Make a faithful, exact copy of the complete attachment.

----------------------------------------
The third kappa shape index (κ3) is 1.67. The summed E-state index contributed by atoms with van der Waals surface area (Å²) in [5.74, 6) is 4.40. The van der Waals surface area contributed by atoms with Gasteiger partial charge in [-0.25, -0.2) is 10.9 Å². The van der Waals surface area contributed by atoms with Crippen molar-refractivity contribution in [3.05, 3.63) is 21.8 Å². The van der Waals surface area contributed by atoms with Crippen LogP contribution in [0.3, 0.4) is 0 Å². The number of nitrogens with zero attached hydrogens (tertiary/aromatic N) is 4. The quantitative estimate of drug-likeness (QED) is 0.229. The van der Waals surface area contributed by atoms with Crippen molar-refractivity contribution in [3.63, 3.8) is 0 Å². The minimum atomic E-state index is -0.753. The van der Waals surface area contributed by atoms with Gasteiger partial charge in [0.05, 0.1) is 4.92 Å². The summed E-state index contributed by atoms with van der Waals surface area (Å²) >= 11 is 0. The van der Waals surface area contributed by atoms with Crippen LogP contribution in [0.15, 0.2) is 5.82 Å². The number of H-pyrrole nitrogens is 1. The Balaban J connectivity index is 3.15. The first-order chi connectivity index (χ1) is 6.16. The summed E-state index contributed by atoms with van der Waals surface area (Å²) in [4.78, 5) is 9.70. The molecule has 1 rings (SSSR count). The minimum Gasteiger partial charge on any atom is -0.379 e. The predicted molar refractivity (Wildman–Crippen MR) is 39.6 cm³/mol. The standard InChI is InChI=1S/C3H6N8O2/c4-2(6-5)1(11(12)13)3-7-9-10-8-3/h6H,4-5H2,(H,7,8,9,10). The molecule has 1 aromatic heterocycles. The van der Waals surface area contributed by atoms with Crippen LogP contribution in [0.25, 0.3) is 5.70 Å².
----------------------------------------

The third kappa shape index (κ3) is 1.67. The summed E-state index contributed by atoms with van der Waals surface area (Å²) in [5.74, 6) is 4.40. The van der Waals surface area contributed by atoms with Gasteiger partial charge in [-0.25, -0.2) is 10.9 Å². The van der Waals surface area contributed by atoms with Crippen molar-refractivity contribution in [3.05, 3.63) is 21.8 Å². The van der Waals surface area contributed by atoms with Crippen LogP contribution in [0.3, 0.4) is 0 Å². The number of nitrogens with zero attached hydrogens (tertiary/aromatic N) is 4. The quantitative estimate of drug-likeness (QED) is 0.229. The van der Waals surface area contributed by atoms with Crippen molar-refractivity contribution in [3.63, 3.8) is 0 Å². The minimum atomic E-state index is -0.753. The van der Waals surface area contributed by atoms with Gasteiger partial charge in [0.05, 0.1) is 4.92 Å². The summed E-state index contributed by atoms with van der Waals surface area (Å²) >= 11 is 0. The van der Waals surface area contributed by atoms with Crippen LogP contribution in [0.15, 0.2) is 5.82 Å². The number of H-pyrrole nitrogens is 1. The Balaban J connectivity index is 3.15. The first-order chi connectivity index (χ1) is 6.16. The summed E-state index contributed by atoms with van der Waals surface area (Å²) in [4.78, 5) is 9.70. The molecule has 1 rings (SSSR count). The minimum Gasteiger partial charge on any atom is -0.379 e. The predicted molar refractivity (Wildman–Crippen MR) is 39.6 cm³/mol. The standard InChI is InChI=1S/C3H6N8O2/c4-2(6-5)1(11(12)13)3-7-9-10-8-3/h6H,4-5H2,(H,7,8,9,10). The molecule has 1 aromatic heterocycles. The van der Waals surface area contributed by atoms with Crippen LogP contribution in [0.25, 0.3) is 5.70 Å².